PRESS REVIEW - july 17/23, 2020


European leaders, the Green Deal and the sustainable recovery

In an editorial on Euractiv, Inger Andersen, executive director of the United Nations Environment Programme, explains that supporting the European Green Deal will allow member states to drive positive change for their citizens and partners around the world. It's about investing in a greener and healthier future, including cutting emissions by up to 55 percent by 2030. 

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The Guardian

Emissions are growing again in the UK

Just a few weeks since COVID-19 containment measures were eased, UK CO2 emissions have started to grow again. Greenhouse gas emissions from the energy and transportation sector rose in May, when more people returned to work, increasing the demand for fossil fuels. The analysis by Sia Partners showed that emissions had decreased by 36 percent in the first four weeks of the lockdown compared to the most recent official data collected on emissions in 2018. 

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Developing countries are using more coal

In the 37 countries that make up the Organization for Economic Cooperation and Development (OECD), coal consumption peaked in 2007 and has decreased at an average annual rate of 2.8 percent over the past decade. Six of the world's 10 largest coal consumers are located in the Asia Pacific region. Indonesia and Vietnam recorded growth rates in 2019 of 20 and 30.2 percent respectively.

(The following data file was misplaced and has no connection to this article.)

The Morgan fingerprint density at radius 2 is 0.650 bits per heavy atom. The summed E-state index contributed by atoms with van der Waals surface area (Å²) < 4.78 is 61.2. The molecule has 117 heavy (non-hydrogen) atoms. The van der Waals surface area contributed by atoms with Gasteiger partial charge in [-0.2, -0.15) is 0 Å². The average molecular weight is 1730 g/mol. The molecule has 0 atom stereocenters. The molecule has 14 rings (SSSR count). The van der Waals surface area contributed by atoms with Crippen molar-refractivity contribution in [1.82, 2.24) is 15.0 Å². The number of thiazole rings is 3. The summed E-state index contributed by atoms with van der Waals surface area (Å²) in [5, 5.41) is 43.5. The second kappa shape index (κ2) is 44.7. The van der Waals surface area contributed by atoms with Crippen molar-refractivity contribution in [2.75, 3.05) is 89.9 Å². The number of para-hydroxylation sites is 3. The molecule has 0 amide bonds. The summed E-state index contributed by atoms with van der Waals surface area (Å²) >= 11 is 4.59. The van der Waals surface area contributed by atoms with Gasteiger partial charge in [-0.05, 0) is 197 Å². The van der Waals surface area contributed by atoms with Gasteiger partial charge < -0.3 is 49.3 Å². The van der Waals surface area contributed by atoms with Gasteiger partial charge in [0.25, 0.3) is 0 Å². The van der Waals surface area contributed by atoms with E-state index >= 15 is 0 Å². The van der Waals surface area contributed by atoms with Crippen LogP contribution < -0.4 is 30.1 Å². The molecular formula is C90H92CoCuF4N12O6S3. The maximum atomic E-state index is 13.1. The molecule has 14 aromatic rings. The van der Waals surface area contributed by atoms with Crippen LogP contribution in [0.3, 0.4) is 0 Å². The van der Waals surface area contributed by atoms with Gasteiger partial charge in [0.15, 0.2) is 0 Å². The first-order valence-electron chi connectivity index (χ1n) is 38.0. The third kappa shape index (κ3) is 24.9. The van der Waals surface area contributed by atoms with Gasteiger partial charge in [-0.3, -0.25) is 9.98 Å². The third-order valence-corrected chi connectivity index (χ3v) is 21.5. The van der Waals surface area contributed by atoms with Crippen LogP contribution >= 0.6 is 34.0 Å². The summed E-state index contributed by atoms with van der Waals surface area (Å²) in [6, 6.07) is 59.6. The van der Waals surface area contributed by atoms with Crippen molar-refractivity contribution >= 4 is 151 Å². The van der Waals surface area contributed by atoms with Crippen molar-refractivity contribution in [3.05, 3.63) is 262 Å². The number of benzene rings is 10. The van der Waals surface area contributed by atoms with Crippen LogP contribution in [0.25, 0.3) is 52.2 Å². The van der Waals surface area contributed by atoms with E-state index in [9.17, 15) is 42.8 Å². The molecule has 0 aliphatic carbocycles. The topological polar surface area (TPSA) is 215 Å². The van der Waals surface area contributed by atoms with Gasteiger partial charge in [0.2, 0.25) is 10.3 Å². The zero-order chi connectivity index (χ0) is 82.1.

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This Day / All Africa

15.4 million at risk of malnutrition in Africa

Unicef and the United Nations World Food Program (WFP) have warned that up to 15.4 million cases of acute malnutrition are expected in 2020 in children under the age of five in West and Central Africa. According to NGOs, these figures represent a 20 percent increase over previous estimates in January 2020. 

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South China Morning Post

Asia has problems with cholesterol

A study on global cholesterol levels conducted by Imperial College London found that while levels in western nations have declined sharply, Asia is now the epicenter of rising cholesterol levels. Michael Chan Pak-hei, honorary cardiology consultant at Gleneagles Hospital in Hong Kong, explains that this is the result of nutrition and lifestyles, but also the different administration of cholesterol medications in Asian countries. 

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Global action to stop swine flu

In recent years, African swine fever - which can cause up to 100 percent mortality in pigs - has become a serious crisis for the meat industry, causing huge losses. It is currently affecting several countries in Africa, Asia and Europe and, without an effective vaccine and a potential industrial reconversion strategy, the disease will hinder animal health and welfare and will have harmful effects on farmer livelihoods. 

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